Tableau set for BI feast
BI front-end remake supercharges deployment, purchase modelFollow @infoworld
For end-users with some knowledge of data schemas, connection to a single source or the bringing together of multiple sources will be straightforward (as it will be for administrators). Tableau Standard Edition 1.0 connects in a few minutes to data tables from sources including delimited text, Excel, Access, and MySQL; the Professional Edition connects to those three, plus Microsoft SQL Server, Microsoft SQL Server Analytical Services, Hyperion Essbase, and IBM DB2 OLAP server.
The interface is very much as described in the HVE review: Analysts work in a pivot-table-like, but significantly more comprehensible, interface. You drag and drop dimensions and measurements to row and column assignments, and you can just as easily create filters or pick from a narrow, but serviceable, selection of visual display types. I found the interface very fluid for navigating data dimensions and responding to answers with follow-up questions.
Shops willing to throw development resources at Tableau can extend it through the declarative programming interface, VizQL. This “visual query language” is designed for describing visual graph elements and data tables. VizQL statements map database tuples (ordered sets of data) to drawing format specifications; you can also compile it into SQL or MDX (Multidimensional Expressions).
Execution speed and scalability were not a problem. Tableau’s execution in screen response and refresh rendering was as fast as my back-end data permitted, roughly akin to Excel pacing.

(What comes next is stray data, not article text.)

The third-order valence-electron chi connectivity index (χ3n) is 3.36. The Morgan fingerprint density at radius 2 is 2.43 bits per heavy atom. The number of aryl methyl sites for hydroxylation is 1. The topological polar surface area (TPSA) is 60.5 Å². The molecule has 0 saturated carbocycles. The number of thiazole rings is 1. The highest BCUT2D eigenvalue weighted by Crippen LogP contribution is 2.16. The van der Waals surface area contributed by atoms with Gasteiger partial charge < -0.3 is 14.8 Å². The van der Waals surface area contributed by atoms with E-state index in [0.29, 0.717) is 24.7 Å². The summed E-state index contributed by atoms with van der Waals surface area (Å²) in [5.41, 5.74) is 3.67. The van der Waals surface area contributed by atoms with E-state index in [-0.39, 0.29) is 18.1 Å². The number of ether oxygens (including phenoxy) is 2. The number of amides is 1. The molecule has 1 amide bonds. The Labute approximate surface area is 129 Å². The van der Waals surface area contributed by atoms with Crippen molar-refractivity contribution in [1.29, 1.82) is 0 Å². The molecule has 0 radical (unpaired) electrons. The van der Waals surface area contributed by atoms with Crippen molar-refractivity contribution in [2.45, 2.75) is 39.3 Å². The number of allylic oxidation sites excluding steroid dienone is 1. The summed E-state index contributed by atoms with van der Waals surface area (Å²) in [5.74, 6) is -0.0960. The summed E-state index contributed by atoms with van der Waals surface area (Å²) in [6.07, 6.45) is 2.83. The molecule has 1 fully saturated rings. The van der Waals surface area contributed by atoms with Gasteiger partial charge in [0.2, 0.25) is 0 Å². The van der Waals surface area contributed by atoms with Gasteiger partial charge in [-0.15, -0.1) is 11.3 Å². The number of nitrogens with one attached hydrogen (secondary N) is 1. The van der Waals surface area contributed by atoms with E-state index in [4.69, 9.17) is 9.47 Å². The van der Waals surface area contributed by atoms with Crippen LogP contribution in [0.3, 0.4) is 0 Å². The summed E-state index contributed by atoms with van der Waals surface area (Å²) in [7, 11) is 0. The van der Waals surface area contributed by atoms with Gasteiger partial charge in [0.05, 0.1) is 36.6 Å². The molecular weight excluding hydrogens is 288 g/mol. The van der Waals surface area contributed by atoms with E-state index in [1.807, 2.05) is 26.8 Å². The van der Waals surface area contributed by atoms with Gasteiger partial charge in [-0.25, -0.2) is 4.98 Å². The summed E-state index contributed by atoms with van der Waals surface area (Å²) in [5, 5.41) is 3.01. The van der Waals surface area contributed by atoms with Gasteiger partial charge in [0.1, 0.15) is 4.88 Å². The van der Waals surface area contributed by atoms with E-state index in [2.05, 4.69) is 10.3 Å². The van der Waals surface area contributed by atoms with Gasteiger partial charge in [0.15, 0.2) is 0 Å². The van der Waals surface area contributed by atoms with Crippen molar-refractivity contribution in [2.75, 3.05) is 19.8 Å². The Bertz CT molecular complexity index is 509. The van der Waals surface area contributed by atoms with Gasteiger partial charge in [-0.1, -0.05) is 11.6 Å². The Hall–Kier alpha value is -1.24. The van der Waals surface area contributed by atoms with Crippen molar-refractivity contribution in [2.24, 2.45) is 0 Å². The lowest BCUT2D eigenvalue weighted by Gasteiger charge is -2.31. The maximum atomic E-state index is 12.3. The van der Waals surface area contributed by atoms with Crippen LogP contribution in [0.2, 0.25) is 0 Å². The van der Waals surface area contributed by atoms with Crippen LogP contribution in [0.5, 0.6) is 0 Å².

Overall scalability, however, is going to be a strongly site-specific variable. Because Tableau provides only the visual presentation layer of an overall BI solution, it neither improves nor degrades the scalability of a solution, which is dictated by database, data mart, or OLAP-components infrastructure deeper in the stack.
The final tally
Tableau strongly deserves the immediate attention of any organization looking to deploy lightweight BI tools that are easy to buy, deploy, and maintain. At $999 for the Standard Edition, Tableau erases a BI entry barrier by designing the most flexible acquisition and deployment standard available in a high-torque BI front end.
There aren’t many drawbacks to Tableau’s products. The flexibility of the Tableau deployment will work perfectly for SMBs because it doesn’t require a total standardization on a single BI vendor’s offerings; at the same time, the suite serves many tactical needs for larger enterprises. I hope in the future they can take their “kinder, gentler” pivot-table UI and come up with something that breaks that model’s stranglehold on the category (pivot-table models can be a choker that limits deployment to those with very particular work styles).
After years of software distribution tending toward bigger and more complex purchases, it’s refreshing — nay, intoxicating — to see a significantly useful tool sold as a shrink-wrapped product that’s easy for IT to figure out how to buy, install, and maintain — and that costs roughly one-tenth the per-seat price of many competitors’ deployments.